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Whoops, cybersecurity firm Kaspersky has been hacked


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We’ve all been embarrassed in our lives. Calling someone the wrong name. Tripping over in public. Over trusting a fart. The usual. And then there’s this...

Leading anti-virus software firm Kaspersky Lab has revealed its systems have been compromised by hackers.

That’s the cybersecurity equivalent of watching your goldfish drown. It just doesn’t make sense.

The computer experts claim the attack was designed to spy on the company’s latest technologies.

According to a press release, the compromise worked using at least three previously unknown techniques.

Spying on cybersecurity companies is a very dangerous tendency,” said Eugene Kaspersky, chief executive of the Russian firm.

He continued: “The only way to protect the world is to have law enforcement agencies and security companies fighting such attacks openly.”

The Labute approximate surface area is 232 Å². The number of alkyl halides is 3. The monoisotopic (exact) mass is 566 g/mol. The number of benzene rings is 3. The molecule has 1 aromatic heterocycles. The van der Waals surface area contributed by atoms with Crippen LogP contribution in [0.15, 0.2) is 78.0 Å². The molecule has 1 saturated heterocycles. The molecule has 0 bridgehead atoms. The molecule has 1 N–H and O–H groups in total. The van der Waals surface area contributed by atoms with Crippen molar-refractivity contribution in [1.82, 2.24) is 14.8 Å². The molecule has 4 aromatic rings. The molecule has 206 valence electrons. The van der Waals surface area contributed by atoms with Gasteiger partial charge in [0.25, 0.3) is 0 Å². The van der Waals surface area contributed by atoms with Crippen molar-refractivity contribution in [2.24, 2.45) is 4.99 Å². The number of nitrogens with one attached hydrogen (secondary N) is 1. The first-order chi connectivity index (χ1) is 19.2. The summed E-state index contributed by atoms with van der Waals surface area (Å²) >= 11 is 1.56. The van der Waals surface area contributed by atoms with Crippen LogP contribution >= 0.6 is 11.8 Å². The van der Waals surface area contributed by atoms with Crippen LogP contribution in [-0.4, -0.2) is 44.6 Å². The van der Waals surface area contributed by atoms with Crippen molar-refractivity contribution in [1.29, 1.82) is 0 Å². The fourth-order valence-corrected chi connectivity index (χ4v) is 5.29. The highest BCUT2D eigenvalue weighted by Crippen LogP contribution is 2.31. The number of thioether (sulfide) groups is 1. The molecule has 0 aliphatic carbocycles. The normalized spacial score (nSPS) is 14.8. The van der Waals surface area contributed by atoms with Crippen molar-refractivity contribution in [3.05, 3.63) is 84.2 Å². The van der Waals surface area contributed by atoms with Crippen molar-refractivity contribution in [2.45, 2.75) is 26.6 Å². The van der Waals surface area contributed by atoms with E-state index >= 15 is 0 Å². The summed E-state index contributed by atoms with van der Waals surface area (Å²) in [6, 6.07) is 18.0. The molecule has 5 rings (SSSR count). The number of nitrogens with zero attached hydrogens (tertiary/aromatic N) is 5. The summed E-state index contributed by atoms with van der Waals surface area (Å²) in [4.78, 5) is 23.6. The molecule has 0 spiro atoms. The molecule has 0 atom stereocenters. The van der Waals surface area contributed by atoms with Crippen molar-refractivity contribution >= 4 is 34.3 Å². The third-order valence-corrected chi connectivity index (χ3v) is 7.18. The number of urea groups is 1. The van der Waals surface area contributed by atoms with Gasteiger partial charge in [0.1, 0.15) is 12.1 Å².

Kaspersky added: “We will always report attacks regardless of their origin.”

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The company claims the breach was first detected in the “early spring”, calling it “one of the most sophisticated campaigns ever seen.”

The malware in question doesn’t actually write files to a computer’s hard disk, instead living in the system’s RAM. This makes it difficult to detect.

It was purportedly spread using Microsoft Software Installer files, and was similar to an earlier Trojan called Duqu that was used in attacks back in 2011.

This attack has seemingly been linked to Duqu’s creators, and Kaspersky claims “Duqu 2.0” attacks have been made on other targets too.

Kasperky’s being cheery about the whole matter however, assuring all that it’s “confident” its clients and partners remain safe.


June 10, 2015, 10:51 pm

Ars Technica have a really good in-depth article on this story over at their site:

It's worth a read if you've got the time, and apparently the new trojan is a new, improved, version of the older duqu malware.

Jamie Maclean

June 11, 2015, 7:03 am

Probably some RUSSIAN criminal gang is behind it.

Sherri Harper

June 12, 2015, 4:16 am

After reading the details of the attack and Kaspersky's report - I came to one conclusion: This article was a smart-ass jab at a reputable company. Fail.
They are not "embarrassed" - simply disclosing information to help everyone stay safe.
grow up.

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